Farmageddon film in Columbia this weekend

This Saturday, October 1, the Citizen Jane Film Festival in Columbia will be showing a film we’ve been eagerly awaiting. Farmageddon is a documentary covering the increasing intrusiveness of government regulation in the small, direct-to-consumer farm world. This is an issue we’ve been writing about for years, both from our own experiences and those we’ve been told of and read about. I don’t know whether a film can change anything, but we’re interested to see it. One review sums the concept up nicely:

Farmageddon explains that there are “two competing food systems” in the US — Big Ag and Small Farms — and the shows how the Federal laws created to help large corporate businesses now are being used to harass and destroy the healthy competition from small sustainable farmers.

Under the banner of “food safety,” burdensome new Federal fees and regulations are being instituted that will drive many small food producers out of business. Proposed laws would give USDA expanded powers to conduct raids on small farms. In chilling detail, Farmageddon documents repeated instances of government agencies resorting to surveillance, intimidation, search warrants, criminal investigations of innocent farmers, confiscations, destruction of property, media distortions and outright lies.

This is a difficult issue, because it challenges many of the boundaries in our political system. Small farms and local foods tend to be supported by liberal-leaning citizens, who also tend to believe in government regulation and intervention as a force for good, such that stories like these are jarring. On the other hand, most advocacy for deregulation and smaller government comes from corporate Republicans, who don’t know (or care) that people like us exist, and still view farming as something that government should be heavily involved, through subsidies, protectionist tariffts, price supports, and lobbying influence from Big Ag. You won’t find many small-government Republicans willing to grant farmers the right to sell raw milk or butcher meat on their farm, and you won’t find many Democrats willing to pull back from food safety and other regulations to grant more personal responsibility to citizens, even if it benefits small farmers and personal health.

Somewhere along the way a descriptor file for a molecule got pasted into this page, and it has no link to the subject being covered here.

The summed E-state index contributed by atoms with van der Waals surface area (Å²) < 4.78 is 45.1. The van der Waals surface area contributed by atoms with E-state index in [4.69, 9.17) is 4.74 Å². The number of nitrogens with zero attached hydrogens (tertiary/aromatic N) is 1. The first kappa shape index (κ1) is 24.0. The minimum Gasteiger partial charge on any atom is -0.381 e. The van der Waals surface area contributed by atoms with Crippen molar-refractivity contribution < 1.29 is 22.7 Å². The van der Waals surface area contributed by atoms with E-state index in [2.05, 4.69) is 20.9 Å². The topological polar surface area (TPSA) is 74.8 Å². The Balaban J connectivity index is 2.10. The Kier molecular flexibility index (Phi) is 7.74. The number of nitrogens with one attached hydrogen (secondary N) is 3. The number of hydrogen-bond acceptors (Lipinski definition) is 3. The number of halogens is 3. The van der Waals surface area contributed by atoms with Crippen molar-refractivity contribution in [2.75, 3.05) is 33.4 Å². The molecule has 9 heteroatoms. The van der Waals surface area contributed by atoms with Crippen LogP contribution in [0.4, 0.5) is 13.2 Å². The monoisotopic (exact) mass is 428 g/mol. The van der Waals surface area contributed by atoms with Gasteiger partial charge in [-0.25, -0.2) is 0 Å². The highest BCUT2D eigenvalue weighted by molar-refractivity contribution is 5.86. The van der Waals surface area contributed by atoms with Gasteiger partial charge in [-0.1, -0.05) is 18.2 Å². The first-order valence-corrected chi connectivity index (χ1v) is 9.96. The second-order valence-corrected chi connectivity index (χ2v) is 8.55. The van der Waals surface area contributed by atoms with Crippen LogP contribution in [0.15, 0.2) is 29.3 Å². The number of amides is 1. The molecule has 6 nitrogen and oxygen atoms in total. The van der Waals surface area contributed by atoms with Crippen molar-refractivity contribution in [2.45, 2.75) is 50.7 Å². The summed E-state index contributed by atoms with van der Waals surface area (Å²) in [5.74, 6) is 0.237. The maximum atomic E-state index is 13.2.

In another quote from the review above,

As D. Gary Cox, General Counsel of the Farm-to-Consumer Legal Defense Fund tells Canty: “Consumers have a fundamental, inalienable right, to produce and consume food of their own choice. And a consumer has a fundamental right to enter into a one-on-one contract with a farmer or even an agricultural producer to obtain the food that the consumer wants.”

But that’s something that runs against the grain of established wisdom and policy from both our main party platforms. There is great potential for stimulating discourse here, and I hope many people who are at all interested in food and farming will attend. There will be a panel discussion after the film, in which I have been invited to participate. Should be an interesting time, and I hope many people come out to take part. Here’s the official brochure from the festival:

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